Family extends a helping hand

Edith Johns, 55, File Clerk At Auto Dealership

November 09, 2008|By Lorraine Mirabella

Edith Johns felt lucky that she rarely got sick and never faced big medical expenses. But in August, while running to catch a bus in Baltimore, she tripped and broke her foot. Her doctor bills came to more than $1,000.

Johns, 55, has been without full-time work since December, when she said she was laid off after four years as a file clerk at Russel Motor Cars in Catonsville. Since then she has been without medical insurance.

"After you lose your job, they sent me something about COBRA," health insurance for the unemployed, she said.

"But if you lost your job, you don't have money to buy COBRA."

When bill collectors call, she said, "I've told them I'm not going to do anything. I don't have the money because I'm not working. I'm just concerned with paying my life insurance and mortgage and maintaining the phone bill."

Johns, who moved to Baltimore from New York in 2002, made $8.50 an hour but by last year had saved enough to buy a small house for $90,000 in Baltimore's Arlington neighborhood. Without work, she has relied on unemployment benefits to cover about $800 worth of her monthly $1,500 bills. Her siblings have chipped in to help.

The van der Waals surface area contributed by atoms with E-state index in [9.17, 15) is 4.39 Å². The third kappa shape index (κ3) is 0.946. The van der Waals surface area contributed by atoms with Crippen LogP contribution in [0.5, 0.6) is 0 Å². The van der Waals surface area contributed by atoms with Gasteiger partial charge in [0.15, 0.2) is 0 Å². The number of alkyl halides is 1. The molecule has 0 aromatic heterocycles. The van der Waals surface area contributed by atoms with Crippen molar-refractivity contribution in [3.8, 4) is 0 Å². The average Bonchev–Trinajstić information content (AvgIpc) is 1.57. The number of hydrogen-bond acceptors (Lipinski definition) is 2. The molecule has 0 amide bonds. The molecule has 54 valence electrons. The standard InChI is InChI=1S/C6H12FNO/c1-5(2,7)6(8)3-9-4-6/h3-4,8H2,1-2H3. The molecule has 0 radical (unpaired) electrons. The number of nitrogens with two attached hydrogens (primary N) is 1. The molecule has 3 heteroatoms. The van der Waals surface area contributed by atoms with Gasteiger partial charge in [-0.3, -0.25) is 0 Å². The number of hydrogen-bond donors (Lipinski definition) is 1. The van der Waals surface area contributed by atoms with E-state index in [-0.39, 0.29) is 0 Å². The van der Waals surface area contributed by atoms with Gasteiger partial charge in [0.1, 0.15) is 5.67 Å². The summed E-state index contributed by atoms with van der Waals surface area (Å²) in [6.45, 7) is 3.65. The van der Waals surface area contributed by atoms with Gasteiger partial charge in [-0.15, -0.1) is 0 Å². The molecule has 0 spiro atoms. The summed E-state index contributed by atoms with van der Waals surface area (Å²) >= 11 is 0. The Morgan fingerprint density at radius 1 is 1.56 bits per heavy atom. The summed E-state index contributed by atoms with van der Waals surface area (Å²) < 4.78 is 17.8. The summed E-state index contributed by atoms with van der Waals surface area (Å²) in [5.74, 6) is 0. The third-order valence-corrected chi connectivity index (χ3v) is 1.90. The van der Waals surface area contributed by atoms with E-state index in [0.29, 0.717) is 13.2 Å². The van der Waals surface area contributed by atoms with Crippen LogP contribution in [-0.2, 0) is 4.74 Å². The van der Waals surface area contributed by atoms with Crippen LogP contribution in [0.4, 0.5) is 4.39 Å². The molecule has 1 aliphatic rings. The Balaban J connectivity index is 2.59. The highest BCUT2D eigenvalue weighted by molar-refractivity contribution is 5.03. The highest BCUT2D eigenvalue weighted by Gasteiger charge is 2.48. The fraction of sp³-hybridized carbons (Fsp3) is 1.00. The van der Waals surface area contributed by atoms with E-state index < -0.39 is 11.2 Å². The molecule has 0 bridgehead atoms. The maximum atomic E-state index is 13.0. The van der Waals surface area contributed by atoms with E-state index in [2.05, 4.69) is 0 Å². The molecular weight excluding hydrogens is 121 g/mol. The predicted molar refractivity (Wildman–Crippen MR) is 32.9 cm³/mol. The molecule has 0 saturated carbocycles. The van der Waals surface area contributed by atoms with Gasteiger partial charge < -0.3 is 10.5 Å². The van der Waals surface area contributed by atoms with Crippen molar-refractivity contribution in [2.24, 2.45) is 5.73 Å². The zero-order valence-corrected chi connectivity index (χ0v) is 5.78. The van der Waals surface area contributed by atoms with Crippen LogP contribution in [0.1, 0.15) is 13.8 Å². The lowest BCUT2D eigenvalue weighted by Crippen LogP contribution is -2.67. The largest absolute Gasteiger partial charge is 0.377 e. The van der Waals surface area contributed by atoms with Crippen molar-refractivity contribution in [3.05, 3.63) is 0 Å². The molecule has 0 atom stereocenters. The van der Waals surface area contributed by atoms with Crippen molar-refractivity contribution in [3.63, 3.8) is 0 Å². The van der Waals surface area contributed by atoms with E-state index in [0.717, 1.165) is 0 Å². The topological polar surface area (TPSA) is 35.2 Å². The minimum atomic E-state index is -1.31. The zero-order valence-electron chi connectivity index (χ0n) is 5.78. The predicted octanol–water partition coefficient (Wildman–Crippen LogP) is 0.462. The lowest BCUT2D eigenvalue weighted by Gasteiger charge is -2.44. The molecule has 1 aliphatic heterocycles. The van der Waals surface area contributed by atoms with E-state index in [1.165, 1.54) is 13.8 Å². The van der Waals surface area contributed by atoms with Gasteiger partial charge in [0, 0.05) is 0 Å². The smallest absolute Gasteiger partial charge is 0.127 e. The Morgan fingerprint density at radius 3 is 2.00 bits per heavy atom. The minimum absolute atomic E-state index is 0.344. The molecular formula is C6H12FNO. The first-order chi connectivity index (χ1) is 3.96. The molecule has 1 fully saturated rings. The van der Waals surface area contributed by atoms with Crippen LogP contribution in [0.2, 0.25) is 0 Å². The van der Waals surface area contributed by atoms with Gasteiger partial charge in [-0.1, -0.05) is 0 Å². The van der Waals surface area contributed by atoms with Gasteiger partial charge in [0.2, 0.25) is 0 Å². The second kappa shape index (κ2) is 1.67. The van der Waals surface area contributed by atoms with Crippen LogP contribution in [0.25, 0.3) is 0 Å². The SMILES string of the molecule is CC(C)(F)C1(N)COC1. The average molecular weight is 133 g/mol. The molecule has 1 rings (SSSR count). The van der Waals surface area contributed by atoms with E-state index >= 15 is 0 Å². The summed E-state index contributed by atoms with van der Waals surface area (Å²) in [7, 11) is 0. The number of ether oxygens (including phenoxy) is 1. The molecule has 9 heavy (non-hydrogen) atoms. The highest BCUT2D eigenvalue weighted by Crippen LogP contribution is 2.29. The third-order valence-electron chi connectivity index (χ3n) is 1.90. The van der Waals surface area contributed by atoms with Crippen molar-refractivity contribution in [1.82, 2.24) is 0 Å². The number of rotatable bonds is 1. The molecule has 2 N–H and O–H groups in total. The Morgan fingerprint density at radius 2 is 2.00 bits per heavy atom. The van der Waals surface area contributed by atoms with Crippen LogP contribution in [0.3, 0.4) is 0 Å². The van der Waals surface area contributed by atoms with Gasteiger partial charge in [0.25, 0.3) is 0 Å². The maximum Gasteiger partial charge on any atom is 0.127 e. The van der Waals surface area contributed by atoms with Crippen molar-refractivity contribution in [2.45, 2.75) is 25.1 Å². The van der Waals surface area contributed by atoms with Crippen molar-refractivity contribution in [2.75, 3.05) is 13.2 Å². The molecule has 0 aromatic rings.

She has earned some extra money designing clothing and accessories, a skill she learned studying fashion in New York. She worked there through the 1980s in garment district design houses sewing samples to send to manufacturers.

During the past several months, Johns applied for numerous clerical jobs in Baltimore, where she relies on public transportation, but to no avail. Because she pays her mortgage and has no medical issues, she said, it has been difficult to find any extra help from government and nonprofit agencies.

"You have to be completely down and out for the system to help you," she said. "They don't help the middle class. Some mornings you get up and it's like, 'Why am I getting up? There's nothing to look forward to.' "

Still, Johns, who was born in Liberia, counts herself fortunate.

"I try not to be depressed," she said. "It all leads to different types of sickness, and I'm a happy person."

After all, she has her house, her health and her large family, including two grown sons and eight brothers and sisters.

"With a big family," Johns recalled, "my mom always taught us, you must help each other out. You only have you."

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